How can I have faith that God is within each of us if I mistrust humanity?

Humanity and the Holocaust (Topic 2, part 3)

In April 2020, to coincide with Yom HaShoah, the day in the Jewish calendar dedicated to Holocaust remembrance, and the 75th anniversary of the liberation, Rabbi Sacks launched a series of videos offering his perspective on many of the big questions raised when studying the Holocaust.

I do believe that God is within each of us. God actually is what Abraham Lincoln called, “The better angels of our nature.” He’s what Matthew Arnold called, “The force not ourselves, that makes for righteousness.” He is the other within the self, the total other within the self that says to me, “I can’t act for self-interest alone. I have to acknowledge something larger than me.” Something that indeed embraces every human being, something of which I am a part, not the whole.

And there is within us what the Sages called the Evil Inclination. Christians have a slightly different idea which they call Original Sin, and it is that voice which tells us, “No, I’m all there is and my interest, my passions and my view of the world is all that matters.” And that is when you get hubris. That is when you get nemesis. That is when you get human beings destroying other human beings and ultimately destroying themselves.

So there is this war within us, and anyone who’s reflected deeply on human nature has known that. All the Prophets knew it, Plato and Aristotle also knew it, Plato talked about a chariot with two horses pulling in different directions. So this is something really quite fundamental and it constitutes our freewill. Which voice will we listen to: The narrow voice of self or the large voice of all humanity in the cosmos? And that is the free will. And when you shut one of those voices down, you just refuse to listen. You’re only listening in mono, and not stereo. You’re only functioning with one hemisphere of the brain. Then, somehow or other, you’re going to do bad things.

And of course it is very, very easy to make this fatal error. Hitler really understood, and took advantage of, how easy it is to make people feel fear and hate. And those are two things within us that that are the most powerful at confining us. It’s something called the amygdala, it responds to threats and to what it sees is as bad things, threatening our environment. What happened to Germany in the 1930s, and what constitutes a perennial danger in humanity, is when a country or a culture suffers disappointments or crushing blows.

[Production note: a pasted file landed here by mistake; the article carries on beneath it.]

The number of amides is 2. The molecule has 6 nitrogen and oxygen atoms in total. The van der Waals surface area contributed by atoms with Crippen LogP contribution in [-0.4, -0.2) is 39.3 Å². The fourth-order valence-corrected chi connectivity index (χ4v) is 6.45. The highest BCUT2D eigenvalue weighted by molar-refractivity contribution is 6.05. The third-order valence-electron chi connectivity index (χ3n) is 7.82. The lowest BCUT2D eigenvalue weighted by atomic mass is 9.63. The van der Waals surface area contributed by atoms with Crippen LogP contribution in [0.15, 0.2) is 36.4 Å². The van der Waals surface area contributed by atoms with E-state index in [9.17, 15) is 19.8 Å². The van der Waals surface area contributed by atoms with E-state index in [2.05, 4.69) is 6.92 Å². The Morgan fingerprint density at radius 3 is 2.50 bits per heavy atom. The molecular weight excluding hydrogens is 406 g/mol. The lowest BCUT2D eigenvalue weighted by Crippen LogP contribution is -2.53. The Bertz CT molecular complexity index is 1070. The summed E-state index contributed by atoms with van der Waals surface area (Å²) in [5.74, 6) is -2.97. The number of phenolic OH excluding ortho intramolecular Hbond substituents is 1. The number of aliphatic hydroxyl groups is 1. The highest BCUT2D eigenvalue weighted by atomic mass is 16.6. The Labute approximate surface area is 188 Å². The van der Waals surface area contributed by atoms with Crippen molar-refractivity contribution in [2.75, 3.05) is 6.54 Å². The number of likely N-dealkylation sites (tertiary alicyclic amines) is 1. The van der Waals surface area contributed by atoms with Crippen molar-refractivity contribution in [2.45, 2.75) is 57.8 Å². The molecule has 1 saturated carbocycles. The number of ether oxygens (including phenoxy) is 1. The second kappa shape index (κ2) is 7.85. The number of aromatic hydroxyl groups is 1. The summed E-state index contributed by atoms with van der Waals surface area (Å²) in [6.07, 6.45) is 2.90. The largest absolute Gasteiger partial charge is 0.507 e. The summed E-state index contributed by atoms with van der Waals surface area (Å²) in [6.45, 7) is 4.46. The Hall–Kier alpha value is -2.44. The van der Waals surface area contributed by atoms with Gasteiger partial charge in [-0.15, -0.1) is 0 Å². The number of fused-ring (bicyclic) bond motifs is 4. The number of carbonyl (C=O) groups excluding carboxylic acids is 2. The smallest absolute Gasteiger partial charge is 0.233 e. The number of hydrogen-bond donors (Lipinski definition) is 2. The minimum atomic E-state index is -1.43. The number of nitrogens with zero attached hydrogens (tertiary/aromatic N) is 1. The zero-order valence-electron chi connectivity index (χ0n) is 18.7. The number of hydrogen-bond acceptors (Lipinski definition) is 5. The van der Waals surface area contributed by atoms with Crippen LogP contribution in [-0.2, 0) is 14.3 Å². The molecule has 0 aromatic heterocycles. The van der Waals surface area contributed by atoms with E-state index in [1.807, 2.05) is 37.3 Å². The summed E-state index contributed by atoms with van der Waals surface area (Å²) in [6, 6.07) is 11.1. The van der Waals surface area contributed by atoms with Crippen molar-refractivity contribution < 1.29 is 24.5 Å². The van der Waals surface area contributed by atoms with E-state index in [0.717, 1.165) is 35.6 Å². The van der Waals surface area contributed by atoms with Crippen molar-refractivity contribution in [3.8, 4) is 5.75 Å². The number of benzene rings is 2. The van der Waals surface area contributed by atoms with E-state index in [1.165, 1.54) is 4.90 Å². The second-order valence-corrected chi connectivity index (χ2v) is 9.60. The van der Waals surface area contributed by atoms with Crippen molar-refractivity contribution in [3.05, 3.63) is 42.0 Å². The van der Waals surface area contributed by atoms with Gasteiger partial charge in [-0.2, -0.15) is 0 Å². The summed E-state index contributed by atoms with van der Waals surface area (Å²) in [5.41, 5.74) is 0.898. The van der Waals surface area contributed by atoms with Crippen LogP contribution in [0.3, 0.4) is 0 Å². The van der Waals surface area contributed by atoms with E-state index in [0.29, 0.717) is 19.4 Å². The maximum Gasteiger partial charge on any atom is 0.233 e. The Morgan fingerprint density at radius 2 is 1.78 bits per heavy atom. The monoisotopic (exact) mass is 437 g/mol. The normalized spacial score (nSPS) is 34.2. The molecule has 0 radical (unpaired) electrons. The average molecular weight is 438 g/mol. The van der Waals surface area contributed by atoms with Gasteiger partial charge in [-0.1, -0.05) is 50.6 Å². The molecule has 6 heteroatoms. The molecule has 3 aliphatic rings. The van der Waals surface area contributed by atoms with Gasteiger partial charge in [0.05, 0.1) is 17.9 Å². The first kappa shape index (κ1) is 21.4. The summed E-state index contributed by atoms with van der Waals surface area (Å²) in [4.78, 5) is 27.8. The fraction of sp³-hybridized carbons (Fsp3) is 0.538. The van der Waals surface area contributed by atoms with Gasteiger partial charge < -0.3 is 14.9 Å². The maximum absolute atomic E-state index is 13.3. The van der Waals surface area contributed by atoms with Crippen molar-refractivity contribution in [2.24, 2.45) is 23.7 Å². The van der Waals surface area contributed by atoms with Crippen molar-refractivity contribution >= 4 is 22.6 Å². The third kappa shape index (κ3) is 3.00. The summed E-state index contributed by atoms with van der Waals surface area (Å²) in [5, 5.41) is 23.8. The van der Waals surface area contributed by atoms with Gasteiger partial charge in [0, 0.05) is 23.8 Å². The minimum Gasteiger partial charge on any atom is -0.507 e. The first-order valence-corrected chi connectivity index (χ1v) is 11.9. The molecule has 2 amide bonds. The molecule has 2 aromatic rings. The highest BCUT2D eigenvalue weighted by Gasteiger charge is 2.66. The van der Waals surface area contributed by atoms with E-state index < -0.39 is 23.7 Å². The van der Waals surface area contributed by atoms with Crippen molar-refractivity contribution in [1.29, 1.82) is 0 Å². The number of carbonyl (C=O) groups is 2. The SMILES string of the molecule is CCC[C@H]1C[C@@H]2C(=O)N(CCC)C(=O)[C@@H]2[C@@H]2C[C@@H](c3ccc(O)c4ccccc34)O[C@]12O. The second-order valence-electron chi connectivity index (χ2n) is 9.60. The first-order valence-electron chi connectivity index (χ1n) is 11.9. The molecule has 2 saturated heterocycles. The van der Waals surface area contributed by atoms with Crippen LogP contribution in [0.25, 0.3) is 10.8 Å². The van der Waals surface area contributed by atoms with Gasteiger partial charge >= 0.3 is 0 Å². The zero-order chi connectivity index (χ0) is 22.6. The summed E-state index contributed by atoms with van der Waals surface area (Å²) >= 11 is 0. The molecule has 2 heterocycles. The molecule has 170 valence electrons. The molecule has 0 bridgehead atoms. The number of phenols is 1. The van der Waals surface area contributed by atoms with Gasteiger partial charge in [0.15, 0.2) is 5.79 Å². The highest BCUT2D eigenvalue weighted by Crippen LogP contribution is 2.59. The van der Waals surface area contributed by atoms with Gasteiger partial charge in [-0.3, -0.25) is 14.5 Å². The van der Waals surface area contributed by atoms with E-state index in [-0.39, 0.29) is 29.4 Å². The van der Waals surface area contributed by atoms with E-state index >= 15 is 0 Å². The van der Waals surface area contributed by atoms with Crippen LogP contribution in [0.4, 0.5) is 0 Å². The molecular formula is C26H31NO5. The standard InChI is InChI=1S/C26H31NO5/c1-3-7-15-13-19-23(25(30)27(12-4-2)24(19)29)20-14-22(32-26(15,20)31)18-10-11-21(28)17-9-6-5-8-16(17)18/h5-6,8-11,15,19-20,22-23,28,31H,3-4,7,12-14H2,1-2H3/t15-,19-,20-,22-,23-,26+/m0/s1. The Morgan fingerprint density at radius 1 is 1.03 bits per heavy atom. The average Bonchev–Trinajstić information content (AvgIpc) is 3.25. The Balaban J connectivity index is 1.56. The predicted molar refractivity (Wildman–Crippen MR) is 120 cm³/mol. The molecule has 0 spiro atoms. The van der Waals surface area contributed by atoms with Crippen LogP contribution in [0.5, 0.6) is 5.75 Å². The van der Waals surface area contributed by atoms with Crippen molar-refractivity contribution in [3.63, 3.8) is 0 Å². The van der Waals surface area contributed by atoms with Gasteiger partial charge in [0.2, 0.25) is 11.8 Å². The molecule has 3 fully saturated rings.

Germany suffered three crushing blows, one after the other. Number one, losing the First World War. Number two, the punitive conditions of the Treaty of Versailles in 1919. And number three, hyperinflation which just wrecked people’s lives and savings. And when bad things happen to any group, there are two questions you can ask. And the whole fate of the group will depend on which of those questions you ask. You can ask, “What shall we do?” Or you can ask, “Who did this to us?”

To ask, “What should we do?” means self-reflection, hard work and putting yourself back together again as a country. But the easy and the really dangerous response is, “Who did this to us?” Then you generate a scapegoat whom you blame for all your troubles. And you are able to let that infect an entire culture because of this thing called the amygdala, which reacts with overwhelming power to what it sees as a threat.

Hitler knew that the only way he could unify a deeply divided Germany was to identify a hate object, who could be blamed for all three. For loss of the World War, for Versailles, and for hyperinflation. He managed to blame Jews for running both the capitalist United States, and the communist Soviet Union. When asked how Jews could do both, he replied, “Well, Jews are that clever. They can do both.”

So that is how the bad side of us, which is prevalent within all of us, can overwhelm the good side. And we have to constantly be on guard, to avoid listening only to the negative, small and fearful voice of humanity when it feels scared, and instead to maintain that freedom of choice by being open to hearing the greater, but more difficult, Voice of God.

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This series, created in partnership with the Holocaust Educational Trust, has been made possible thanks to the generous support of Richard Harris.

View the full Holocaust series of curriculum resources with additional discussion questions and historical background